The “Third Coast” is a vibrant landscape of towering Skyscrapers, public parks, and access to the 5th largest lake in the World, Lake Michigan. The Lakefront is Chicago’s greatest accomplishment and home to some of the best activities the city has to offer. No matter if you’re a born and bred Chicagoan or just landing for the weekend, there’s something along Lake Michigan to delight your senses and fill you with awe. This is our guide to Lake Michigan, Chicago’s Lakefront, to get you started.
The History of Lake Michigan and the Famed Chicago Lakefront
The story of Chicago’s lakefront starts in 1836 when Fort Dearborn was decommissioned and the lakefront which was previously under the Fort’s control now sat barren, a landscape of possibility. In an unprecedented move the city voted to preserve the lakefront as a park for the people. There would be a hiccup after the Great Chicago Fire of 1871 when city planners would vie to develop along the lakefront ending the era of the Lakefront belonging to the people. Thanks to a retail industry mogul Aaron Montgomery Ward, however, the lakefront would be protected once again and preserved for future Chicagoans to partake in Lake Michigan’s splendor.
Exploring Chicago’s Lakefront
One of Chicago’s greatest attributes is the Lakefront Trail, which spans 18 miles of the 26 miles of shoreline and offers an array of activities for all tastes and walks of life. The Lakefront trail was originally built in the 1960’s when Chicago started to build out biking infrastructure. It wouldn’t be until 2017, however, that a separate bike path would be added separating pedestrians from cyclists. The lakefront bike path is for all wheeled passengers such as roller skaters, scooters, and e-bikes. This pathway serves as a commuter path for many locals, but has art installations along the way making a bike ride down the path an event all on its own. Biking along the lakefront trail is simply put, majestic. Here at Bobby’s Bike Hike most of our tours traverse the Lakefront Trail for part of our bike ride. You can learn from locals the history of the trail and what it has meant to Chicagoans while also sampling some of the food that has made Chicago…Chicago.
Along the Lakefront you can find beaches, beaches, and more beaches. Chicago has over 20 public beaches, with Ohio Street Beach, Oak Street Beach, and North Avenue Beach being the premier destinations for those close to downtown Chicago.
Sunbathing is a favorite pastime for city dwellers, and if laying out in the sand is not your jam then you can bring your chair or towel to some of the concrete steps and enjoy the beach away from the sand. The almost tropical colored water stays fresh year-round and is a favorite for water enthusiasts to take a dip in.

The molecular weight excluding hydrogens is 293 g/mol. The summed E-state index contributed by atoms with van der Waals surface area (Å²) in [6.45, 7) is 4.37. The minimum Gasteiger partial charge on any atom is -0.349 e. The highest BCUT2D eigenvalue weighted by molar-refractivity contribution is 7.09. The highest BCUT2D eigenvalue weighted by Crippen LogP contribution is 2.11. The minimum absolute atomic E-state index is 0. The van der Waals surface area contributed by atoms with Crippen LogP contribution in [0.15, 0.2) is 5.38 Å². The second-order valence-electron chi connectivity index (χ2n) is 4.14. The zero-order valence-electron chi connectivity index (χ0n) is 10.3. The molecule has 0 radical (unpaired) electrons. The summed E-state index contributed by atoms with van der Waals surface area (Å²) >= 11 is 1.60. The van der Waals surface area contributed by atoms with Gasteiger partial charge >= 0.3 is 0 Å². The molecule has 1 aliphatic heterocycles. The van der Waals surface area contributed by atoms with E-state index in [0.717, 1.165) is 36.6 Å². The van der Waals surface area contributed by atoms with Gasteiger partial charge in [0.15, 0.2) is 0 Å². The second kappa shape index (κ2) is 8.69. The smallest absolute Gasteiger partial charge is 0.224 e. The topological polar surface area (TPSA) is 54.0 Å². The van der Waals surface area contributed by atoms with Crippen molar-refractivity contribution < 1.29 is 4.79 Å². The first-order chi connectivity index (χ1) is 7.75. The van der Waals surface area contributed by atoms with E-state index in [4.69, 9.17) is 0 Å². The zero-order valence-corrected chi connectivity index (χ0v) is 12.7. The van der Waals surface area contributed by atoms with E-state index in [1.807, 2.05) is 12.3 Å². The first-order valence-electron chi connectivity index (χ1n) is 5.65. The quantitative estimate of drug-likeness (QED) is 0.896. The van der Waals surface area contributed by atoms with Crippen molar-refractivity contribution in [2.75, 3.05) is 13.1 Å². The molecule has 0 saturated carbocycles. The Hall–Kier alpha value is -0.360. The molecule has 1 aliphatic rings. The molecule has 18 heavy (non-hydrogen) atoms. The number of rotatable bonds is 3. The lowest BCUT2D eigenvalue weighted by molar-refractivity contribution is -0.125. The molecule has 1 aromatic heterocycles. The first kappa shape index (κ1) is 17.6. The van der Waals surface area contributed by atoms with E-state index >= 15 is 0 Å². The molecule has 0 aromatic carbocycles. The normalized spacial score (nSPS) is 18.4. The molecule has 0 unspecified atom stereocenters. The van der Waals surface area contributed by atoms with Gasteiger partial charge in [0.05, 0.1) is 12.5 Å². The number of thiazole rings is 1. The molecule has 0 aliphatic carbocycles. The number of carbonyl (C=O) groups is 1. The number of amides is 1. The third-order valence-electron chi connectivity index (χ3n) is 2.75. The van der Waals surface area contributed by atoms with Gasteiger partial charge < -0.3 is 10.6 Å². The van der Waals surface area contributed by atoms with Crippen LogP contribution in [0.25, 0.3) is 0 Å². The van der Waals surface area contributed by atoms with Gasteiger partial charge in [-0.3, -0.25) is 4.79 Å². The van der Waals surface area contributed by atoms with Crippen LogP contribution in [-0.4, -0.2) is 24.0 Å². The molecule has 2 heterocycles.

Although you will find a majority of swimmers wading in its depths during June-August, you can participate in Chicago’s Polar Plunge yearly in March. This fan favorite charity event helps support the Chicago Special Olympics as well as other programs and activities for Chicagoans of all abilities.
The stretch of water between Ohio Street beach and Oak Street Beach is a great place to swim laps and exercise during the warmer months of the year. Chicago beaches are open to swimming from Memorial Day to Labor Day while Lifeguards are on duty from 11am-7pm.
Alcohol is prohibited on Chicago Park District Property, and this includes the entirety of the lakefront. If you plan on going for a swim in Lake Michigan, you should be in good health and free of any substance use.
Chicago’s Water Playpen
Off the coast of Ohio Street Beach is an area affectionately known as the Playpen. This section of Lake Michigan is a no wake zone that has less waves thanks to the design of the surrounding break walls. It has become the area to charter a boat, play music, enjoy a beverage, and go for a swim. In short, it’s Chicago’s favorite place to party on the water. Just north of Navy Pier, this party goer’s paradise is hopping during the summer months particularly on the weekends.
Activities on Lake Michigan
Maybe a large charter boat isn’t what you’re looking for, maybe you prefer to be closer to the water in a kayak. Well, I’ve got spectacular news! You can rent kayaks at Ohio Street Beach and enjoy the aquamarine water and world class skyline views. You can either rent a solo kayak or rent a tandem kayak and share the experience. If I may, I highly recommend renting a kayak right at sunset so you can watch the sun go down behind the Windy City.